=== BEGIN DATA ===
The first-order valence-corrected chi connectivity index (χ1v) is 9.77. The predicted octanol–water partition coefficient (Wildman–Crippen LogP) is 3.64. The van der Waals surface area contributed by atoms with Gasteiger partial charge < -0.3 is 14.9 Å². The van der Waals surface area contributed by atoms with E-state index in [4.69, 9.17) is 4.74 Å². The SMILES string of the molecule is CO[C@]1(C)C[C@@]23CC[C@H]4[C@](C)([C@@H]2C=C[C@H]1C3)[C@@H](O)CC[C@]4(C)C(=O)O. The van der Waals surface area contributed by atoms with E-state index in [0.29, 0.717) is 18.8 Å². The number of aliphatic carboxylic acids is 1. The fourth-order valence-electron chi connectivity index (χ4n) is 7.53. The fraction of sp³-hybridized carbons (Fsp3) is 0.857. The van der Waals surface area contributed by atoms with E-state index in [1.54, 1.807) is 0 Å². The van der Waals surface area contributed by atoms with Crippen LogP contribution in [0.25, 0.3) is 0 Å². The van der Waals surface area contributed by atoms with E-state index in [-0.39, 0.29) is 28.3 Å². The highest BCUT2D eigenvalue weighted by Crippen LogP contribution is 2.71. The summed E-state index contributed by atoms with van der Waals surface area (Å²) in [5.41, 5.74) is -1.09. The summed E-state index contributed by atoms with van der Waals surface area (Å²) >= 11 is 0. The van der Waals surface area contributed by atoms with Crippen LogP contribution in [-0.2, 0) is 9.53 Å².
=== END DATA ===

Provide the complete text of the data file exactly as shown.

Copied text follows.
The first-order valence-corrected chi connectivity index (χ1v) is 9.77. The predicted octanol–water partition coefficient (Wildman–Crippen LogP) is 3.64. The van der Waals surface area contributed by atoms with Gasteiger partial charge < -0.3 is 14.9 Å². The van der Waals surface area contributed by atoms with E-state index in [4.69, 9.17) is 4.74 Å². The SMILES string of the molecule is CO[C@]1(C)C[C@@]23CC[C@H]4[C@](C)([C@@H]2C=C[C@H]1C3)[C@@H](O)CC[C@]4(C)C(=O)O. The van der Waals surface area contributed by atoms with E-state index in [0.29, 0.717) is 18.8 Å². The number of aliphatic carboxylic acids is 1. The fourth-order valence-electron chi connectivity index (χ4n) is 7.53. The fraction of sp³-hybridized carbons (Fsp3) is 0.857. The van der Waals surface area contributed by atoms with E-state index in [1.54, 1.807) is 0 Å². The van der Waals surface area contributed by atoms with Crippen LogP contribution in [0.25, 0.3) is 0 Å². The van der Waals surface area contributed by atoms with E-state index in [-0.39, 0.29) is 28.3 Å². The highest BCUT2D eigenvalue weighted by Crippen LogP contribution is 2.71. The summed E-state index contributed by atoms with van der Waals surface area (Å²) in [5.41, 5.74) is -1.09. The summed E-state index contributed by atoms with van der Waals surface area (Å²) >= 11 is 0. The van der Waals surface area contributed by atoms with Crippen LogP contribution in [-0.2, 0) is 9.53 Å².